Wednesday, February 27, 2013

Writing Lessons: Show and Tell

This part three of a continuing series of writing lessons.  Parts one and two were earlier on this blog.

They always tell beginning writers to "show, not tell."  I'm slower than most and it took me a long time to figure out what that meant.  At the risk of sounding stupid, it means: show your reader things don't tell them things.

For example, read the following passage.

A man walked into the bar.  He was tall and slim with broad shoulders, dark wavy hair and intelligent blue eyes.  He was dressed well in a business suit and a red power tie. 

Okay, that's not too bad.  You should have a picture of this man in your head.  But compare and contrast that to the following:
The man strode on long legs into the bar.  His quick blue eyes surveyed the scene as he looked for his friend.  He carried his tall frame confidently toward the bartender, adjusting his red power tie and pulling on the single cuffs of his starched dress shirt.  His shoulders filled out his expensive dark suit which complimented his dark wavy hair.

See the difference?  This accomplishes two things: one, the story doesn't come to a dead stop to describe the man.  The narration can continue (he walked to the bartender, he looked for his friend) while you are describing him.  (If I were writing a longer passage I would leak out these details more slowly than I did here).  And two, you can add more detail without getting boring (e.g., single cuff, starched shirt, confidently).

Here's an excerpt form a novel I haven't finished (barely started):

"What are you doing home," Marilyn asked Mike as she came in, her backpack over her shoulder making her shirt ride up more, exposing more of her bare, flat tummy over her low rise jeans.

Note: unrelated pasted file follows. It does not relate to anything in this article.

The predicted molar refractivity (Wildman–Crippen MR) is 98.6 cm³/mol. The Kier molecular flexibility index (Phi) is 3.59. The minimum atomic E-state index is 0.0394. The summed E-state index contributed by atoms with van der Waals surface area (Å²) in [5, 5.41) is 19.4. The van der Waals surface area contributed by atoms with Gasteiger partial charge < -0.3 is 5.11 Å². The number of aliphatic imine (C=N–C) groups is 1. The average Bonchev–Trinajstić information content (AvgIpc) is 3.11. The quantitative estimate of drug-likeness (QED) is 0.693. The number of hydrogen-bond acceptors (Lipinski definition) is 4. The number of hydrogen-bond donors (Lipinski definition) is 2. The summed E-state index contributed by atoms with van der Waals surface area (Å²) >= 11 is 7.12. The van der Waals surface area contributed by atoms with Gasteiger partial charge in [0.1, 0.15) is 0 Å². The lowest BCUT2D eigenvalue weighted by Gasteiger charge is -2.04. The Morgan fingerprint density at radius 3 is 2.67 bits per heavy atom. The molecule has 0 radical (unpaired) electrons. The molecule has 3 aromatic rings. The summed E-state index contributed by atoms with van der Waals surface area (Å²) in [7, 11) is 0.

"How was school?" Mike asked from the couch where he was watching the apartment's T.V.
Marilyn fixed him with her green eyes, her long dirty blonde hair hanging down her back to almost the end of her shirt.  "Don't change the subject, mister."
Mike turned off the T.V. with the remote and looked at her.  "I got fired."
"What?" . . .  She sat at the end of the couch and curled one long leg underneath her. 
Okay, what have we learned about Marilyn while the story was proceeding: she's probably a student (who else carries a backpack?), she's tall (long leg), thin (flat tummy), with green eyes and long dirty blond hair.  And we didn't have to read a paragragh of description to learn it and didn't stop the narrative dead cold with that paragraph.

"Show, don't tell" works with things other than descriptions of people.  For example, you can tell your reader "Joe died" or you can show your reader: "Joe slowly crumpled to the ground, a questioning look on his visage with his eyes going dark as he dies." 

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